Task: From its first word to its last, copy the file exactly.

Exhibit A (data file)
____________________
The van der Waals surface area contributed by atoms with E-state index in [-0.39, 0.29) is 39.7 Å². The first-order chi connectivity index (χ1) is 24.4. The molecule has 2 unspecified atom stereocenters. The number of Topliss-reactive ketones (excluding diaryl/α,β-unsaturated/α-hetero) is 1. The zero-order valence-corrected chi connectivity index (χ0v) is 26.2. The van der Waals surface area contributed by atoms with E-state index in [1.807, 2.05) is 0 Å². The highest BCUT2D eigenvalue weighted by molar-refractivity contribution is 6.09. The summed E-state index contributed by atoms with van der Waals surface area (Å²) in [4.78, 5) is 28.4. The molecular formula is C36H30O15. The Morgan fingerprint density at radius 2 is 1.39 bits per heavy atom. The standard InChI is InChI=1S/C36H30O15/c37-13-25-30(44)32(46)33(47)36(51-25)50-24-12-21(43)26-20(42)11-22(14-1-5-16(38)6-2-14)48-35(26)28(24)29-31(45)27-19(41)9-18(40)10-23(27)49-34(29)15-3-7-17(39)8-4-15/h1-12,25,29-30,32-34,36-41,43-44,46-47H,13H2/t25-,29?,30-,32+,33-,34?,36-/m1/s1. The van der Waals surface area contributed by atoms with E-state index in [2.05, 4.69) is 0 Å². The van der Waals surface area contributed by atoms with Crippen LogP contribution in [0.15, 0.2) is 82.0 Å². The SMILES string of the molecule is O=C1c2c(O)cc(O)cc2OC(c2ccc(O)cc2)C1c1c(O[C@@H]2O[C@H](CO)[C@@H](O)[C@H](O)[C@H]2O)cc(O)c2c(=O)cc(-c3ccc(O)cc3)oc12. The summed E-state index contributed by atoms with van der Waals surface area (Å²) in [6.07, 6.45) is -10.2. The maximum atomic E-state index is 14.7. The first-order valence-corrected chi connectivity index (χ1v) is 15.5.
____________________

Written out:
The van der Waals surface area contributed by atoms with E-state index in [-0.39, 0.29) is 39.7 Å². The first-order chi connectivity index (χ1) is 24.4. The molecule has 2 unspecified atom stereocenters. The number of Topliss-reactive ketones (excluding diaryl/α,β-unsaturated/α-hetero) is 1. The zero-order valence-corrected chi connectivity index (χ0v) is 26.2. The van der Waals surface area contributed by atoms with E-state index in [1.807, 2.05) is 0 Å². The highest BCUT2D eigenvalue weighted by molar-refractivity contribution is 6.09. The summed E-state index contributed by atoms with van der Waals surface area (Å²) in [4.78, 5) is 28.4. The molecular formula is C36H30O15. The Morgan fingerprint density at radius 2 is 1.39 bits per heavy atom. The standard InChI is InChI=1S/C36H30O15/c37-13-25-30(44)32(46)33(47)36(51-25)50-24-12-21(43)26-20(42)11-22(14-1-5-16(38)6-2-14)48-35(26)28(24)29-31(45)27-19(41)9-18(40)10-23(27)49-34(29)15-3-7-17(39)8-4-15/h1-12,25,29-30,32-34,36-41,43-44,46-47H,13H2/t25-,29?,30-,32+,33-,34?,36-/m1/s1. The van der Waals surface area contributed by atoms with E-state index in [2.05, 4.69) is 0 Å². The van der Waals surface area contributed by atoms with Crippen LogP contribution in [0.15, 0.2) is 82.0 Å². The SMILES string of the molecule is O=C1c2c(O)cc(O)cc2OC(c2ccc(O)cc2)C1c1c(O[C@@H]2O[C@H](CO)[C@@H](O)[C@H](O)[C@H]2O)cc(O)c2c(=O)cc(-c3ccc(O)cc3)oc12. The summed E-state index contributed by atoms with van der Waals surface area (Å²) in [6.07, 6.45) is -10.2. The maximum atomic E-state index is 14.7. The first-order valence-corrected chi connectivity index (χ1v) is 15.5.